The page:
Madras HC Overturn Trial Court Verdict, Sentences School Teacher in POCSO Case

A four-year-old child cannot be expected to give cogent evidence with regard to her sexual assault, the court held.

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Chennai: Holding that a four-year-old child cannot be expected to give cogent evidence with regard to her sexual assault, the Madras high court set aside a trial court order acquitting a school teacher in Puducherry charged with the crime on the minor and awarded him 10 years’ rigorous imprisonment and also imposed a fine of Rs 10,000.

Justice P. Velmurugan passed the conviction order recently after setting aside an order of the lower court, which had acquitted Earlam Periera.

Earlier, the Puducherry public prosecutor D. Bharatha Chakravarthy (since elevated to the post of high court judge and expected to assume office on October 20) submitted that the victim, being a child who was only aged about four years at the time of occurrence of the incident in March 2018, cannot speak about the assault in all the stages by parrot version and it could not be expected from her that she should remember all the incidents and the acts of the accused.

She may forget something and the mother, to whom the girl described the sexual assault committed by the accused, may remember those acts.

“Therefore, for the said reason we cannot throw away the evidence of the victim child, who in fact was subjected to sexual assault by the accused,” he contended.

By his order dated October 6, 2020, the trial court judge acquitted the accused, who was booked under the Protection of Children from Sexual Offences (POCSO) Act, on the main ground that the evidence of the parents of the victim child was not consistent, cogent and trustworthy and medical evidence also did not support the case of the prosecution. The trial court judge had come to the conclusion that based on their evidence, conviction cannot be recorded against the accused and the prosecution had failed to prove its case beyond all reasonable doubts.

Reversing the trial judge order, Justice Velmurugan held that the finding of the trial court was completely erroneous.

In cases of aggravated sexual assault on a child, who was only studying UKG at the time, the support of medical evidence was not always a necessity and the evidence of the sole victim would suffice to record a conviction.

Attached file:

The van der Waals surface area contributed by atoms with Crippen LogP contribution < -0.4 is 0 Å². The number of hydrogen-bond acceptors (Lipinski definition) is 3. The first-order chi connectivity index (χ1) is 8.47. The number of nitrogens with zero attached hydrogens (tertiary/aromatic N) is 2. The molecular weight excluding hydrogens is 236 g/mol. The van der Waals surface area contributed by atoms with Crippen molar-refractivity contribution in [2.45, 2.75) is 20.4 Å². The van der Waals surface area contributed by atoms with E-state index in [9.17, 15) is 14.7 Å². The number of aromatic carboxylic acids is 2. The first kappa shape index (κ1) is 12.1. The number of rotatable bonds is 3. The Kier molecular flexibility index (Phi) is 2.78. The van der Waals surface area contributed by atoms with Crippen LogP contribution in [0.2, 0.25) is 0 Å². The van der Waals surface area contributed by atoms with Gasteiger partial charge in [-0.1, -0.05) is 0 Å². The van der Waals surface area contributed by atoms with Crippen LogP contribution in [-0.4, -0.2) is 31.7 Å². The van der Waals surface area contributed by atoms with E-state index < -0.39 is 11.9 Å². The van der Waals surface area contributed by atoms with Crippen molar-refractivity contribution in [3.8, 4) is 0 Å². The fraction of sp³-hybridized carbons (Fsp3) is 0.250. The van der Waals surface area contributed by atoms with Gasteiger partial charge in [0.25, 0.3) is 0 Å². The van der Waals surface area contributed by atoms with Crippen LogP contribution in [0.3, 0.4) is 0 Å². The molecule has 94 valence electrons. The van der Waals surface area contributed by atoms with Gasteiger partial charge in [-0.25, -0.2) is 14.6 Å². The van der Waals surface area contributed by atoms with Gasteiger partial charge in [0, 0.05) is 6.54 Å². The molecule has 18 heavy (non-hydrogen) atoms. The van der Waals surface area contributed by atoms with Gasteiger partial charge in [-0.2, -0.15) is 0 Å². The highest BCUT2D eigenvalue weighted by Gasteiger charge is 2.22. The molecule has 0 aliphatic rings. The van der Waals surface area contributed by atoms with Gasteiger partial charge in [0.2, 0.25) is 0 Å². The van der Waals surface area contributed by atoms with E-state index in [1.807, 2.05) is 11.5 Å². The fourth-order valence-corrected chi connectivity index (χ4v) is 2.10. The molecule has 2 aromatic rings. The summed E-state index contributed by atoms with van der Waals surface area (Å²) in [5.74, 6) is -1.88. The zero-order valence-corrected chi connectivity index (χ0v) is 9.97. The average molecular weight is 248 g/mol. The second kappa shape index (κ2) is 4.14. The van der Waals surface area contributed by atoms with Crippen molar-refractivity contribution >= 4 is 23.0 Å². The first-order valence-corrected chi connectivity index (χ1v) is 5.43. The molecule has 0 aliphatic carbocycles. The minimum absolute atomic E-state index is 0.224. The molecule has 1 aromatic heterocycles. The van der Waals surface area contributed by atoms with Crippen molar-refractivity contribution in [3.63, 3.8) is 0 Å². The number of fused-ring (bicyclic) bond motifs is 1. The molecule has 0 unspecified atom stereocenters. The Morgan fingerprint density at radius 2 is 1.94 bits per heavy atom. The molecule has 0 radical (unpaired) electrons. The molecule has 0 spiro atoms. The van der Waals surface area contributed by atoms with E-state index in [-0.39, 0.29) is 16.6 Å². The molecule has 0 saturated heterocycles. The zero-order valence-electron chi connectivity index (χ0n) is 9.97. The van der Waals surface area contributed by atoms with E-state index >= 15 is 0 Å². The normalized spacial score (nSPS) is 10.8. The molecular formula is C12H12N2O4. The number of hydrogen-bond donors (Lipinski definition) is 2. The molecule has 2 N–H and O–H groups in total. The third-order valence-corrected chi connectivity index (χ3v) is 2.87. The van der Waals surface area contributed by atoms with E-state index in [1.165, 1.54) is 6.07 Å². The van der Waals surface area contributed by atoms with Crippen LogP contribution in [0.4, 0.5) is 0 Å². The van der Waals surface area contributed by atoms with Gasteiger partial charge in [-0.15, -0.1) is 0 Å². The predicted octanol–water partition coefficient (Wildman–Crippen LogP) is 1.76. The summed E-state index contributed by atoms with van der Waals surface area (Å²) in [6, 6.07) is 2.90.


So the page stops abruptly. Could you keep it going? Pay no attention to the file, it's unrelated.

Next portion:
Rejecting the contention that the mother had falsely implicated the accused in the case due to the previous enmity, the judge said that without any strong reason, no mother would go to the extent of making allegations of this nature by using her own child.

Turning down another contention that there was an enormous delay in lodging the complaint, the judge said that no mother would rush to the police station immediately after the occurrence. Naturally, the mother would think about the future of the child and the reputation of the family. In cases like this, the delay was not fatal to the case of the prosecution. As stated earlier, since the victim child was only four years old, one cannot expect her to speak everything, even if she did not understand what was happening to her.

When she felt pain in her private parts, she complained the same to her mother and the mother explained the same to the police.

In this case, there was no eye-witness. She also stated that the accused used to keep her on his lap and insert his fingers into her private parts. In cases like this, mere delay in filing the FIR was not fatal to the case of the prosecution and also the reason for the delay, though specifically not given, one cannot expect the family members of the victim child would rush to the police immediately soon after the occurrence.

The trial judge had failed to consider the fact that the victim was only four years and she might not know what was happening to her and if the act of the accused was good or bad and in that situation, the court cannot expect the victim child to speak about the occurrence in all the stages in a parrot version, the judge said.

The trial courts also, sometimes not applying their minds, searching for proof beyond all reasonable doubt and taking advantage of the flaw in the investigation, gave the benefit of doubt to the accused.

“But in cases like this, we cannot give much importance to the technical ground of proof. In this case, the victim is an infant, aged below five years [and] is not in a position to speak out the charges of crimes or atrocities. Under such circumstances, the mother has spoken and no corroboration can be expected,” the judge said.

The culprit cannot escape the law, he said and awarded the sentence.